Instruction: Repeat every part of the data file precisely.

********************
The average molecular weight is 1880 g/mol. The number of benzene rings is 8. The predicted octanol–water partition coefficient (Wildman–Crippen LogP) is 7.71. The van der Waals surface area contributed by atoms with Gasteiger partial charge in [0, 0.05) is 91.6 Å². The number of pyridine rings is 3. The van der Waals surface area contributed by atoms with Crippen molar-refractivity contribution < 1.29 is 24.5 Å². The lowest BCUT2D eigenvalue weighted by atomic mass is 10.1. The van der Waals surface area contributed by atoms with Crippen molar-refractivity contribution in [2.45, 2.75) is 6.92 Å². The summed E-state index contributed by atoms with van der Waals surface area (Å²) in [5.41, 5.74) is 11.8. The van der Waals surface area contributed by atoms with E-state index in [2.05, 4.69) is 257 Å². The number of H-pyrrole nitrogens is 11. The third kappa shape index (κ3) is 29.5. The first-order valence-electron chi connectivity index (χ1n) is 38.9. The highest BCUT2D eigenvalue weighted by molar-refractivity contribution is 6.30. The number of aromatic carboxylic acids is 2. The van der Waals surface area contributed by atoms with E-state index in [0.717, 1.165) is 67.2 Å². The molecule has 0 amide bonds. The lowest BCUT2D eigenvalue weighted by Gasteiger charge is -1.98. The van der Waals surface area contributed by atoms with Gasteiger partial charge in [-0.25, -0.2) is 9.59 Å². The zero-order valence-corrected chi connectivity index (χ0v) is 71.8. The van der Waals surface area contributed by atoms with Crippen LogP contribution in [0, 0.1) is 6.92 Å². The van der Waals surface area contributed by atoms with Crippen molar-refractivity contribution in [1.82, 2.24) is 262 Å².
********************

The average molecular weight is 1880 g/mol. The number of benzene rings is 8. The predicted octanol–water partition coefficient (Wildman–Crippen LogP) is 7.71. The van der Waals surface area contributed by atoms with Gasteiger partial charge in [0, 0.05) is 91.6 Å². The number of pyridine rings is 3. The van der Waals surface area contributed by atoms with Crippen molar-refractivity contribution < 1.29 is 24.5 Å². The lowest BCUT2D eigenvalue weighted by atomic mass is 10.1. The van der Waals surface area contributed by atoms with Crippen molar-refractivity contribution in [2.45, 2.75) is 6.92 Å². The summed E-state index contributed by atoms with van der Waals surface area (Å²) in [5.41, 5.74) is 11.8. The van der Waals surface area contributed by atoms with E-state index in [2.05, 4.69) is 257 Å². The number of H-pyrrole nitrogens is 11. The third kappa shape index (κ3) is 29.5. The first-order valence-electron chi connectivity index (χ1n) is 38.9. The highest BCUT2D eigenvalue weighted by molar-refractivity contribution is 6.30. The number of aromatic carboxylic acids is 2. The van der Waals surface area contributed by atoms with E-state index in [0.717, 1.165) is 67.2 Å². The molecule has 0 amide bonds. The lowest BCUT2D eigenvalue weighted by Gasteiger charge is -1.98. The van der Waals surface area contributed by atoms with Gasteiger partial charge in [-0.25, -0.2) is 9.59 Å². The zero-order valence-corrected chi connectivity index (χ0v) is 71.8. The van der Waals surface area contributed by atoms with Crippen LogP contribution in [0, 0.1) is 6.92 Å². The van der Waals surface area contributed by atoms with Crippen molar-refractivity contribution in [1.82, 2.24) is 262 Å².